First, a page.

Plus, I mean...look at those haircuts.
Hodor: Charles Barkley
Ah, the lovable half-wits. Neither one has ever said anything of substantive import, but why should that matter? Every second they spend off-screen is one second too many.
They're both famous for their semi-literate, one-word catchphrases (Turrible and HODOR, respectively), but the comparisons don't stop there: Barkley carried the '93 Suns to the NBA Finals, whereas Hodor literally carries Bran Stark around Winterfell.
To gain better insight into Hodor's character, check out this (spoiler-free) excerpt from A Storm of Swords, the third book of the Game of Thrones series:
Doesn't sound discernibly different from Barkley's take on the NBA Finals.
Tywin Lannister: Pat Riley
Probably the easiest call on the list: Riley and Tywin (Rywin?) are nearly identical in appearance, demeanor and function.
Appearance: Look at those solemn grey locks, perfectly coiffed down the back of the cranium. Tywin's hairline has receded noticeably farther than Riley's, but let's be frank: At that age, whose hasn't?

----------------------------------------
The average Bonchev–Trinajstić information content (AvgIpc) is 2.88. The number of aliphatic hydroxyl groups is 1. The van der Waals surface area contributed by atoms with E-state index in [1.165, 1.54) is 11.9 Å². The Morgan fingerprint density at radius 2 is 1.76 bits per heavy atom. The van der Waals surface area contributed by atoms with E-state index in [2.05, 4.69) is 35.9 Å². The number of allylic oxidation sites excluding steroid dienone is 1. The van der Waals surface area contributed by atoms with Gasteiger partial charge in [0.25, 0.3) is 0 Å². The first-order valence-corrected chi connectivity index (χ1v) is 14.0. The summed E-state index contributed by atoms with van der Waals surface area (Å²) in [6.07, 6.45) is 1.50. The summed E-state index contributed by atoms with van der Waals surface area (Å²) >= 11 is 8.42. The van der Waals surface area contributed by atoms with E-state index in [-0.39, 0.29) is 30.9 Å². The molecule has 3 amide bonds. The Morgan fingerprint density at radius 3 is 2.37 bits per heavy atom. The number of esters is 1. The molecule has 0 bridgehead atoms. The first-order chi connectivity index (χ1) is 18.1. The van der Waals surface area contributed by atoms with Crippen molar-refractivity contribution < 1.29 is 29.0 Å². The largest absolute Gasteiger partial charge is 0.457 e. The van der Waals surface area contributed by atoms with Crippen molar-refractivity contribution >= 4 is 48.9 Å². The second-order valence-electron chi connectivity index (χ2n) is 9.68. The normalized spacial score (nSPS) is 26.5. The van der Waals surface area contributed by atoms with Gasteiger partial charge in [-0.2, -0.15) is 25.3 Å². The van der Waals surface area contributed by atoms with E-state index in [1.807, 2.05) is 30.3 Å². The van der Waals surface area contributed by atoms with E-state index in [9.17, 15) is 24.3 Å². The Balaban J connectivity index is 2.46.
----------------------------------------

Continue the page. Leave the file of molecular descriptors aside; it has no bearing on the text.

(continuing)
Demeanor: Both men lead with stoic gravitas. Their pointed scowls shoot daggers, reminding everybody in the room whom, exactly, the boss is.
Function: They both serve as austere patriarch figures for dominant organizations. LeBron and Joffrey get to precede their names with the title "King," but everybody knows Rywin is calling the shots from behind the curtain.
On top of that, they both employ massive bodyguards for protection: Tywin has Gregor Clegane, an eight-foot behemoth nicknamed The Mountain, while Riley has 'Zo to keep him safe in hostile territory.
Drogon: Chris Bosh
Alright, I take it back: This was the easiest call on the list.
Brian Leigh is an aspiring television and sports writer from New York. Feel free to contact him at Bleigh35@gmail.com, or follow him @BLeighDAT.